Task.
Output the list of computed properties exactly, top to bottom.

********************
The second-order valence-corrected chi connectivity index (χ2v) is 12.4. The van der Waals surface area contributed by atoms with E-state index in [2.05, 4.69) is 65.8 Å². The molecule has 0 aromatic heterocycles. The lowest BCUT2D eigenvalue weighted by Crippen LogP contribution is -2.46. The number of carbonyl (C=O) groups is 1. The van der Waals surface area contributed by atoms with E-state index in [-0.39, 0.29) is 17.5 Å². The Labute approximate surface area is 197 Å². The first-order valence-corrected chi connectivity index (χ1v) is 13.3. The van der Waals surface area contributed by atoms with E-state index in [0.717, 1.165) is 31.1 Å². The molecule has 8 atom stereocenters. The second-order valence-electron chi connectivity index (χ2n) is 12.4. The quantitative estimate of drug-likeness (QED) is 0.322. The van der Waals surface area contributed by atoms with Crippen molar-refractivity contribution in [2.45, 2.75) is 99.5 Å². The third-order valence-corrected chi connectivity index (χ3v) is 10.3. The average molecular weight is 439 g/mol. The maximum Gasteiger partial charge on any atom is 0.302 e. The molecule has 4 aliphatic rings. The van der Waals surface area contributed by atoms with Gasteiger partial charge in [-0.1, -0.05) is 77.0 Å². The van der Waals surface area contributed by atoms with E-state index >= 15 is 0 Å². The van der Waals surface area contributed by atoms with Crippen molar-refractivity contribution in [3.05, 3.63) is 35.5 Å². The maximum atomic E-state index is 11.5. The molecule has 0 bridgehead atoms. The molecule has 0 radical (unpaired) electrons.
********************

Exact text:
The second-order valence-corrected chi connectivity index (χ2v) is 12.4. The van der Waals surface area contributed by atoms with E-state index in [2.05, 4.69) is 65.8 Å². The molecule has 0 aromatic heterocycles. The lowest BCUT2D eigenvalue weighted by Crippen LogP contribution is -2.46. The number of carbonyl (C=O) groups is 1. The van der Waals surface area contributed by atoms with E-state index in [-0.39, 0.29) is 17.5 Å². The Labute approximate surface area is 197 Å². The first-order valence-corrected chi connectivity index (χ1v) is 13.3. The van der Waals surface area contributed by atoms with E-state index in [0.717, 1.165) is 31.1 Å². The molecule has 8 atom stereocenters. The second-order valence-electron chi connectivity index (χ2n) is 12.4. The quantitative estimate of drug-likeness (QED) is 0.322. The van der Waals surface area contributed by atoms with Crippen molar-refractivity contribution in [2.45, 2.75) is 99.5 Å². The third-order valence-corrected chi connectivity index (χ3v) is 10.3. The average molecular weight is 439 g/mol. The maximum Gasteiger partial charge on any atom is 0.302 e. The molecule has 4 aliphatic rings. The van der Waals surface area contributed by atoms with Gasteiger partial charge in [-0.1, -0.05) is 77.0 Å². The van der Waals surface area contributed by atoms with E-state index >= 15 is 0 Å². The van der Waals surface area contributed by atoms with Crippen molar-refractivity contribution in [3.05, 3.63) is 35.5 Å². The maximum atomic E-state index is 11.5. The molecule has 0 bridgehead atoms. The molecule has 0 radical (unpaired) electrons.